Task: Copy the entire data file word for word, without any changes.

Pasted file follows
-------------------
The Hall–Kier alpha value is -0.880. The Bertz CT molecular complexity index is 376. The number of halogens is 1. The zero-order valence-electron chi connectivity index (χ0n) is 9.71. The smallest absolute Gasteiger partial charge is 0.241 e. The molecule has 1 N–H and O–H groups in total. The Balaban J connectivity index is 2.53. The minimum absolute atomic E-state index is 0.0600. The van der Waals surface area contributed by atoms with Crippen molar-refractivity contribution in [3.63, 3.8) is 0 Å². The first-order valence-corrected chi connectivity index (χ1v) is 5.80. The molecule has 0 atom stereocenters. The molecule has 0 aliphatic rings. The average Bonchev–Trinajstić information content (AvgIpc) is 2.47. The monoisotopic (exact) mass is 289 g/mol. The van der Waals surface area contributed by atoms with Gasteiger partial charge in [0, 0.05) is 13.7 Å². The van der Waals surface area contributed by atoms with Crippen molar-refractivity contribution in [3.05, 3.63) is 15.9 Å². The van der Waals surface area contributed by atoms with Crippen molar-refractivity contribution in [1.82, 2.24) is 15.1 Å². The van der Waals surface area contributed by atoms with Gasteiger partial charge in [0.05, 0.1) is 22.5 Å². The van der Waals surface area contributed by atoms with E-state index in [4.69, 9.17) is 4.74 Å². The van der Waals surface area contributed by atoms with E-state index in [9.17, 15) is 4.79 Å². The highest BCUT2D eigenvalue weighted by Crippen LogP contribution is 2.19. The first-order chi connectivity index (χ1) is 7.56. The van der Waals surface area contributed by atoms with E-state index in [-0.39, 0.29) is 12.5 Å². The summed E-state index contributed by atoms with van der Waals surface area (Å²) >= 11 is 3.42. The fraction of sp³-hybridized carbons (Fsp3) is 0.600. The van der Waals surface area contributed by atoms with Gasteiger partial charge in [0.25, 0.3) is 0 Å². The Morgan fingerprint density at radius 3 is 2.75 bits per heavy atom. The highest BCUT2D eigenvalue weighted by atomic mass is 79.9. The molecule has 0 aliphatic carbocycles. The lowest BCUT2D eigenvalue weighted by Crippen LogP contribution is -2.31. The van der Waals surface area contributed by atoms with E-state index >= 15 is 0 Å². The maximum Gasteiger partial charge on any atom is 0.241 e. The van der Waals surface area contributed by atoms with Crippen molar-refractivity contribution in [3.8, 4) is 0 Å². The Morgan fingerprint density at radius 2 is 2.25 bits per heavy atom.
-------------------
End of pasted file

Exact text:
The Hall–Kier alpha value is -0.880. The Bertz CT molecular complexity index is 376. The number of halogens is 1. The zero-order valence-electron chi connectivity index (χ0n) is 9.71. The smallest absolute Gasteiger partial charge is 0.241 e. The molecule has 1 N–H and O–H groups in total. The Balaban J connectivity index is 2.53. The minimum absolute atomic E-state index is 0.0600. The van der Waals surface area contributed by atoms with Crippen molar-refractivity contribution in [3.63, 3.8) is 0 Å². The first-order valence-corrected chi connectivity index (χ1v) is 5.80. The molecule has 0 atom stereocenters. The molecule has 0 aliphatic rings. The average Bonchev–Trinajstić information content (AvgIpc) is 2.47. The monoisotopic (exact) mass is 289 g/mol. The van der Waals surface area contributed by atoms with Gasteiger partial charge in [0, 0.05) is 13.7 Å². The van der Waals surface area contributed by atoms with Crippen molar-refractivity contribution in [3.05, 3.63) is 15.9 Å². The van der Waals surface area contributed by atoms with Crippen molar-refractivity contribution in [1.82, 2.24) is 15.1 Å². The van der Waals surface area contributed by atoms with Gasteiger partial charge in [0.05, 0.1) is 22.5 Å². The van der Waals surface area contributed by atoms with E-state index in [4.69, 9.17) is 4.74 Å². The van der Waals surface area contributed by atoms with E-state index in [9.17, 15) is 4.79 Å². The highest BCUT2D eigenvalue weighted by Crippen LogP contribution is 2.19. The first-order chi connectivity index (χ1) is 7.56. The van der Waals surface area contributed by atoms with E-state index in [-0.39, 0.29) is 12.5 Å². The summed E-state index contributed by atoms with van der Waals surface area (Å²) >= 11 is 3.42. The fraction of sp³-hybridized carbons (Fsp3) is 0.600. The van der Waals surface area contributed by atoms with Gasteiger partial charge in [0.25, 0.3) is 0 Å². The Morgan fingerprint density at radius 3 is 2.75 bits per heavy atom. The highest BCUT2D eigenvalue weighted by atomic mass is 79.9. The molecule has 0 aliphatic carbocycles. The lowest BCUT2D eigenvalue weighted by Crippen LogP contribution is -2.31. The van der Waals surface area contributed by atoms with E-state index >= 15 is 0 Å². The maximum Gasteiger partial charge on any atom is 0.241 e. The van der Waals surface area contributed by atoms with Crippen molar-refractivity contribution in [3.8, 4) is 0 Å². The Morgan fingerprint density at radius 2 is 2.25 bits per heavy atom.